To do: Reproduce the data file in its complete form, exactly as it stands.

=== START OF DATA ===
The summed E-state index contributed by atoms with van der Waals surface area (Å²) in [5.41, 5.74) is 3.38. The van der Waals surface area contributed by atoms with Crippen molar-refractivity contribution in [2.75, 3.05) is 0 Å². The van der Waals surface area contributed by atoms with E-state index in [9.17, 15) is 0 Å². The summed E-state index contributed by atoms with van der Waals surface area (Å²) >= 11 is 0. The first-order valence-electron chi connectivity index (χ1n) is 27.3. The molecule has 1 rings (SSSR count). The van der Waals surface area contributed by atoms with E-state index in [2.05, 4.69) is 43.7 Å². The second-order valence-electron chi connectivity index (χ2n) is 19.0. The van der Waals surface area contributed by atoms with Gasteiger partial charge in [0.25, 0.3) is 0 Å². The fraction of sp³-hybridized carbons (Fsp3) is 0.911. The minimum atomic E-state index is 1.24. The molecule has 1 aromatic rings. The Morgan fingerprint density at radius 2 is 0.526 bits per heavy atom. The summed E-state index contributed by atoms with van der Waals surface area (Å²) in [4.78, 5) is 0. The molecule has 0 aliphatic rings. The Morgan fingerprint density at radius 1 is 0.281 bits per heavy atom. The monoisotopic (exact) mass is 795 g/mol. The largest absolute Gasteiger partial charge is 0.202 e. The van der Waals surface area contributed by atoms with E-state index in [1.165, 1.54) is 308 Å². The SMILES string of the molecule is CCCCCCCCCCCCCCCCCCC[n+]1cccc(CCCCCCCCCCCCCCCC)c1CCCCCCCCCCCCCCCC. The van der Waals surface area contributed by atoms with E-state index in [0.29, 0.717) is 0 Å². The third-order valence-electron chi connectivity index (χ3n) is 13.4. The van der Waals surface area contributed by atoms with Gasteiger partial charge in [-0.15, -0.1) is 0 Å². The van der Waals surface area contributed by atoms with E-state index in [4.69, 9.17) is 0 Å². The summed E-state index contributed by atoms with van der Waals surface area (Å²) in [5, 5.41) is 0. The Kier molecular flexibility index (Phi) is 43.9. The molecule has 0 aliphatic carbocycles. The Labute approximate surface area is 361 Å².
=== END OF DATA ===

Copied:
The summed E-state index contributed by atoms with van der Waals surface area (Å²) in [5.41, 5.74) is 3.38. The van der Waals surface area contributed by atoms with Crippen molar-refractivity contribution in [2.75, 3.05) is 0 Å². The van der Waals surface area contributed by atoms with E-state index in [9.17, 15) is 0 Å². The summed E-state index contributed by atoms with van der Waals surface area (Å²) >= 11 is 0. The first-order valence-electron chi connectivity index (χ1n) is 27.3. The molecule has 1 rings (SSSR count). The van der Waals surface area contributed by atoms with E-state index in [2.05, 4.69) is 43.7 Å². The second-order valence-electron chi connectivity index (χ2n) is 19.0. The van der Waals surface area contributed by atoms with Gasteiger partial charge in [0.25, 0.3) is 0 Å². The fraction of sp³-hybridized carbons (Fsp3) is 0.911. The minimum atomic E-state index is 1.24. The molecule has 1 aromatic rings. The Morgan fingerprint density at radius 2 is 0.526 bits per heavy atom. The summed E-state index contributed by atoms with van der Waals surface area (Å²) in [4.78, 5) is 0. The molecule has 0 aliphatic rings. The Morgan fingerprint density at radius 1 is 0.281 bits per heavy atom. The monoisotopic (exact) mass is 795 g/mol. The largest absolute Gasteiger partial charge is 0.202 e. The van der Waals surface area contributed by atoms with E-state index in [1.165, 1.54) is 308 Å². The SMILES string of the molecule is CCCCCCCCCCCCCCCCCCC[n+]1cccc(CCCCCCCCCCCCCCCC)c1CCCCCCCCCCCCCCCC. The van der Waals surface area contributed by atoms with E-state index in [0.29, 0.717) is 0 Å². The third-order valence-electron chi connectivity index (χ3n) is 13.4. The van der Waals surface area contributed by atoms with Gasteiger partial charge in [-0.15, -0.1) is 0 Å². The van der Waals surface area contributed by atoms with E-state index in [4.69, 9.17) is 0 Å². The summed E-state index contributed by atoms with van der Waals surface area (Å²) in [5, 5.41) is 0. The Kier molecular flexibility index (Phi) is 43.9. The molecule has 0 aliphatic carbocycles. The Labute approximate surface area is 361 Å².